A prosecution witness is missing and the defendant is denied the opportunity to cross-examine that witness: this is not a reason not to get on with the trial. See Al-Kazzaz v DPP [2015] EWHC 3016 Admin in which the main prosecution witness failed to attend but the trial was able to proceed because another witness attended who had witnessed the assault. The defendant can draw to the court’s attention the absence of the main witness. What may or may not have come out of cross-examination of the missing witness was speculation and did not deprive the defendant of a fair trial. 

CCTV evidence is missing: where live evidence can be given the absence of CCTV evidence does not deprive the defendant of a fair trial. What is on CCTV may be wholly speculative and the trial can and should proceed on the available evidence (DPP v Spalluto [2015] EWHC 2211 (Admin) and DPP v Petrie [2015] EWHC 48 (Admin) – both cases in which CCTV evidence of the custody suite in which breath specimens were taken was missing but the High Court ruled that trials relating to the breath test procedure should still take place on the basis of evidence from the officers who took the breath samples and of the defendant and without the need to see the CCTV evidence). 

(Doc ends)


POSTSCRIPT

The Legal Advice Note above states :-

"Rule 3.9(2)(b) Criminal Procedure Rules 2015 requires the court to take the defendant’s plea at the first hearing".

That is in fact only part of rule 3.9(2)b which in its entirety reads:-

"At every hearing the Court must, where relevant, (b) take the defendant's plea, or if no plea can be taken find out find out whether the defendant is likely to plead guilty or not guilty"

You may think that this is not exactly the same as the Advice Note.

As for the remainder of the "advice", none of this is new, but it may shock some to see set out in such stark terms the modern Judicial approach at the Magistrates Court.

-If you represent a youth of good character who was unrepresented or poorly advised at the police station, now admitting the offence- well, bad luck, plead guilty and have a conviction.

-If your client is unwell but appears on a day when the Court Duty Psychiatrist is not present, well never mind.

-If you cannot get a decision on representations about a plea on limited basis or to a lesser offence, don't bother asking for an adjournment, plead Not Guilty, spend half an hour completing a case-management form, set down for trial and take up half a day of Court time, and hope for a Prosecutor who may review somewhere pre-trial.

-And if your disclosure is inadequate, and you wish to cite the protocol or Law Society Guidance, or act in accordance with your professional duty, remember your client "must know whether they are guilty or not", and the "credit" for pleading guilty will disappear to be replaced with a punishment for seeking to do the case properly in what is still an adversarial system with a supposed presumption of innocence. 

Do these rules and practice notes actually help with the professed aim of convicting the guilty and acquitting the innocent, or only the first half of that ambition?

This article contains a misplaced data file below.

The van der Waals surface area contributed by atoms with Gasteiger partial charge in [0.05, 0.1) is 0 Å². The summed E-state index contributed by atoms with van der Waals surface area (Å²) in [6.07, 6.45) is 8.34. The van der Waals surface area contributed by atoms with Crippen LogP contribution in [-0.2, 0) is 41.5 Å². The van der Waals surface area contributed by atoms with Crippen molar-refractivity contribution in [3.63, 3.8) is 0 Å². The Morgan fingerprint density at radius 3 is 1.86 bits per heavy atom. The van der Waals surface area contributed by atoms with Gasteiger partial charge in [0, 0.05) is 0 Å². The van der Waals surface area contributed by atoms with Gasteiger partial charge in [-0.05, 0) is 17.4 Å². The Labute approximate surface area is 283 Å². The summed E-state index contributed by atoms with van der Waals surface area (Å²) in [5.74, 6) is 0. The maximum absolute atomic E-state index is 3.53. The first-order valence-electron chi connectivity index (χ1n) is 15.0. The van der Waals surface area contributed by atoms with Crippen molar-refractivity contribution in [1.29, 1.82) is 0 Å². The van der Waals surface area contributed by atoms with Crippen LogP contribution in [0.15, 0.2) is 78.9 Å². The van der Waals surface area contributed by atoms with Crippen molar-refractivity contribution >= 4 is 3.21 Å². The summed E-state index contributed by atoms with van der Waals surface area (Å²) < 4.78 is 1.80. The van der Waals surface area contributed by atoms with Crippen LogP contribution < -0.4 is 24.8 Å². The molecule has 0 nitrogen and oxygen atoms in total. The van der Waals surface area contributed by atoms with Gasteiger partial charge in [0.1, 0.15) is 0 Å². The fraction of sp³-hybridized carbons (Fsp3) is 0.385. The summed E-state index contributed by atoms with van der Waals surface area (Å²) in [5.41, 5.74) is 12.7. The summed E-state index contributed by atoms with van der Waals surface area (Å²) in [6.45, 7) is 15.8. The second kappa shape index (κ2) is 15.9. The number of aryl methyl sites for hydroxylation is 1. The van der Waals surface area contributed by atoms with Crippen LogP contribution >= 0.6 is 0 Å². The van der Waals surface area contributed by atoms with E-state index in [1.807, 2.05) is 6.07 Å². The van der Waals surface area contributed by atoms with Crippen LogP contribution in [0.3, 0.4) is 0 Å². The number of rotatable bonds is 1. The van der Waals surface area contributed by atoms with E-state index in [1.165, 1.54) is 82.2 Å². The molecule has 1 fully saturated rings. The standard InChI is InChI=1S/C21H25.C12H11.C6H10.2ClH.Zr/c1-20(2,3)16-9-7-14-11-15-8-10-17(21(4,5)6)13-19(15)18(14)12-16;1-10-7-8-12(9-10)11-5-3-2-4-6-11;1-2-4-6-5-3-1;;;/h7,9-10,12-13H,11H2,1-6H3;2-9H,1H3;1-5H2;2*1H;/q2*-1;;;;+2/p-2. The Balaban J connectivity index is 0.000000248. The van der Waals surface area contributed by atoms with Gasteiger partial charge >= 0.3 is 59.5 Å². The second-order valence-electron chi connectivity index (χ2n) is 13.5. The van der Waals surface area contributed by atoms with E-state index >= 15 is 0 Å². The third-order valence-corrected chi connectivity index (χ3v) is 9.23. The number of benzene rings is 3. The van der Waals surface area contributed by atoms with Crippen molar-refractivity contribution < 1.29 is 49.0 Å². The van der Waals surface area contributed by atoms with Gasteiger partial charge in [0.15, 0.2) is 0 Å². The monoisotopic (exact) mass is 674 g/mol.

Action

The LCCSA believe things have gone too far in tipping the scales of justice against the right of a defendant to a fair trial
The burden of proof is under attack, managerialism and bureaucracy are prized above justice, with the emphasis on "cracked trial rates" , adjournment statistics and "guilty plea rate".
We will be holding a symposium with interested parties, to highlight these issues and call for changes to restore the presumption of innocence and a fair hearing that includes protecting the rights of the accused. (Check LCCSA website for detail)

Note:-

The Legal Advice Note was circulated to Magistrates in Kent. We know it has been forwarded to at least some regions of London, although unclear if adopted.

The status of the advice is to be found in ss 28(4) and (5) Courts Act 2003: (4)The functions of a justices' clerk include giving advice to any or all of the justices of the peace to whom he is clerk about matters of law (including procedure and practice) on questions arising in connection with the discharge of their functions, including questions arising when the clerk is not personally attending on them.
(5)The powers of a justices' clerk include, at any time when he thinks he should do so, bringing to the attention of any or all of the justices of the peace to whom he is clerk any point of law (including procedure and practice) that is or may be involved in any question so arising.

(thanks to Andrew Keogh for helping with that!)

The LCCSA believe that Judges and Magistrates should, if relying on or considering Legal Advice Notes, state so in open Court, providing a copy and an opportunity to respond. Open Justice requires transparency.

 

Greg Foxsmith, President, LCCSA 23 June 2016

2 comments… add one
  • Andrew Keogh 24/06/2016, 10:10

    To answer your question in relation to the ‘status’ of the advice note, the answer is to be found in sections 28(4) and (5) of the Courts Act 2003:

    (4)The functions of a justices’ clerk include giving advice to any or all of the justices of the peace to whom he is clerk about matters of law (including procedure and practice) on questions arising in connection with the discharge of their functions, including questions arising when the clerk is not personally attending on them.
    (5)The powers of a justices’ clerk include, at any time when he thinks he should do so, bringing to the attention of any or all of the justices of the peace to whom he is clerk any point of law (including procedure and practice) that is or may be involved in any question so arising.

    Reply